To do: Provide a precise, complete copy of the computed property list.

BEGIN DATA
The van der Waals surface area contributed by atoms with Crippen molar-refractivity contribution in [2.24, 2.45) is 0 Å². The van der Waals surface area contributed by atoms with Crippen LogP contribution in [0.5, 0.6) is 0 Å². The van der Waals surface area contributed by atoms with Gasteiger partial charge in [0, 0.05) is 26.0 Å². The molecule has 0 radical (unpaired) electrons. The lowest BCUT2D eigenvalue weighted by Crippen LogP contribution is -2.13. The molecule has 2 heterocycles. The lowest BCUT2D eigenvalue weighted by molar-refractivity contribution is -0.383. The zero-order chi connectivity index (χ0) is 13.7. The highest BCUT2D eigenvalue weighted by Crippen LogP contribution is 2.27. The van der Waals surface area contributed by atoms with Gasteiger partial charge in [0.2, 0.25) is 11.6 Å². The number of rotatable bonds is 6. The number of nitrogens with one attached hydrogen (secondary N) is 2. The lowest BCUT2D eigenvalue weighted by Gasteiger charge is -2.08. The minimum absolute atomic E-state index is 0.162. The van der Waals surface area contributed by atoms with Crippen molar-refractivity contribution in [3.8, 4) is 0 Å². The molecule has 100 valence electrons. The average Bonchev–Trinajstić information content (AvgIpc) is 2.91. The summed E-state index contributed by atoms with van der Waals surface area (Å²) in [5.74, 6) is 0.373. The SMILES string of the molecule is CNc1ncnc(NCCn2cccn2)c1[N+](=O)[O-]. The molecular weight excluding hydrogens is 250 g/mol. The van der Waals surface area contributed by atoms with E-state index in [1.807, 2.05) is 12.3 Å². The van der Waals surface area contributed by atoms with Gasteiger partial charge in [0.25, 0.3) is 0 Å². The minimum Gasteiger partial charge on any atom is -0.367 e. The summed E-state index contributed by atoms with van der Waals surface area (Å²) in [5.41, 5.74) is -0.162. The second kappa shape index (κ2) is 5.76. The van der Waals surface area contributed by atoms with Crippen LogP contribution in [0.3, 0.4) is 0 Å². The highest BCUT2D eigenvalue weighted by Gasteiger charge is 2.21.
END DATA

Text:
The van der Waals surface area contributed by atoms with Crippen molar-refractivity contribution in [2.24, 2.45) is 0 Å². The van der Waals surface area contributed by atoms with Crippen LogP contribution in [0.5, 0.6) is 0 Å². The van der Waals surface area contributed by atoms with Gasteiger partial charge in [0, 0.05) is 26.0 Å². The molecule has 0 radical (unpaired) electrons. The lowest BCUT2D eigenvalue weighted by Crippen LogP contribution is -2.13. The molecule has 2 heterocycles. The lowest BCUT2D eigenvalue weighted by molar-refractivity contribution is -0.383. The zero-order chi connectivity index (χ0) is 13.7. The highest BCUT2D eigenvalue weighted by Crippen LogP contribution is 2.27. The van der Waals surface area contributed by atoms with Gasteiger partial charge in [0.2, 0.25) is 11.6 Å². The number of rotatable bonds is 6. The number of nitrogens with one attached hydrogen (secondary N) is 2. The lowest BCUT2D eigenvalue weighted by Gasteiger charge is -2.08. The minimum absolute atomic E-state index is 0.162. The van der Waals surface area contributed by atoms with Crippen molar-refractivity contribution in [3.8, 4) is 0 Å². The molecule has 100 valence electrons. The average Bonchev–Trinajstić information content (AvgIpc) is 2.91. The summed E-state index contributed by atoms with van der Waals surface area (Å²) in [5.74, 6) is 0.373. The SMILES string of the molecule is CNc1ncnc(NCCn2cccn2)c1[N+](=O)[O-]. The molecular weight excluding hydrogens is 250 g/mol. The van der Waals surface area contributed by atoms with E-state index in [1.807, 2.05) is 12.3 Å². The van der Waals surface area contributed by atoms with Gasteiger partial charge in [0.25, 0.3) is 0 Å². The minimum Gasteiger partial charge on any atom is -0.367 e. The summed E-state index contributed by atoms with van der Waals surface area (Å²) in [5.41, 5.74) is -0.162. The second kappa shape index (κ2) is 5.76. The van der Waals surface area contributed by atoms with Crippen LogP contribution in [0.3, 0.4) is 0 Å². The highest BCUT2D eigenvalue weighted by Gasteiger charge is 2.21.